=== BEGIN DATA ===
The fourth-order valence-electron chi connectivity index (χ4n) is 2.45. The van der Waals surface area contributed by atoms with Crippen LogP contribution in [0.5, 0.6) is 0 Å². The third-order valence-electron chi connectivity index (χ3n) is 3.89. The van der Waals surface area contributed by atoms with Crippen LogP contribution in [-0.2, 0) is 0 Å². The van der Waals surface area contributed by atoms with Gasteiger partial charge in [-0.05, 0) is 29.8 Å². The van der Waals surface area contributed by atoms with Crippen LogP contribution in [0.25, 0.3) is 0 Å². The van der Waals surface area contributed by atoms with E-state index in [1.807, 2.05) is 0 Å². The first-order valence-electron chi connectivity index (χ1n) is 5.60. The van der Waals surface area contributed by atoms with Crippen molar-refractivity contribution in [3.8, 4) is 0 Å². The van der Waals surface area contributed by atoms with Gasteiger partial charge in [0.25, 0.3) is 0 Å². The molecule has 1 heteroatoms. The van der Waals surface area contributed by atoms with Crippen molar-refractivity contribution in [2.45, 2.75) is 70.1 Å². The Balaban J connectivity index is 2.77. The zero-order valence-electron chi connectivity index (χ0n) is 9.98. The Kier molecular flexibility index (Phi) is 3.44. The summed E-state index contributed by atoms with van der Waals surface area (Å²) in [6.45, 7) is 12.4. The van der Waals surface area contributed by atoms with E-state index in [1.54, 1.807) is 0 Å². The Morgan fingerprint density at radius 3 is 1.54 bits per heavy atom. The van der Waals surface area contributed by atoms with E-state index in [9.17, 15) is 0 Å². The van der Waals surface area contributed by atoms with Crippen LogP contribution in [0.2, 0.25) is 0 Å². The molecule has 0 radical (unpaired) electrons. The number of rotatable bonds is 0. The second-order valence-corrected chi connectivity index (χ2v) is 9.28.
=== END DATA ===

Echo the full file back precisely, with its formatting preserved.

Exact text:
The fourth-order valence-electron chi connectivity index (χ4n) is 2.45. The van der Waals surface area contributed by atoms with Crippen LogP contribution in [0.5, 0.6) is 0 Å². The third-order valence-electron chi connectivity index (χ3n) is 3.89. The van der Waals surface area contributed by atoms with Crippen LogP contribution in [-0.2, 0) is 0 Å². The van der Waals surface area contributed by atoms with Gasteiger partial charge in [-0.05, 0) is 29.8 Å². The van der Waals surface area contributed by atoms with Crippen LogP contribution in [0.25, 0.3) is 0 Å². The van der Waals surface area contributed by atoms with E-state index in [1.807, 2.05) is 0 Å². The first-order valence-electron chi connectivity index (χ1n) is 5.60. The van der Waals surface area contributed by atoms with Crippen molar-refractivity contribution in [3.8, 4) is 0 Å². The van der Waals surface area contributed by atoms with Gasteiger partial charge in [0.25, 0.3) is 0 Å². The molecule has 1 heteroatoms. The van der Waals surface area contributed by atoms with Crippen molar-refractivity contribution in [2.45, 2.75) is 70.1 Å². The Balaban J connectivity index is 2.77. The zero-order valence-electron chi connectivity index (χ0n) is 9.98. The Kier molecular flexibility index (Phi) is 3.44. The summed E-state index contributed by atoms with van der Waals surface area (Å²) in [6.45, 7) is 12.4. The van der Waals surface area contributed by atoms with E-state index in [1.54, 1.807) is 0 Å². The Morgan fingerprint density at radius 3 is 1.54 bits per heavy atom. The van der Waals surface area contributed by atoms with E-state index in [9.17, 15) is 0 Å². The van der Waals surface area contributed by atoms with Crippen LogP contribution in [0.2, 0.25) is 0 Å². The molecule has 0 radical (unpaired) electrons. The number of rotatable bonds is 0. The second-order valence-corrected chi connectivity index (χ2v) is 9.28.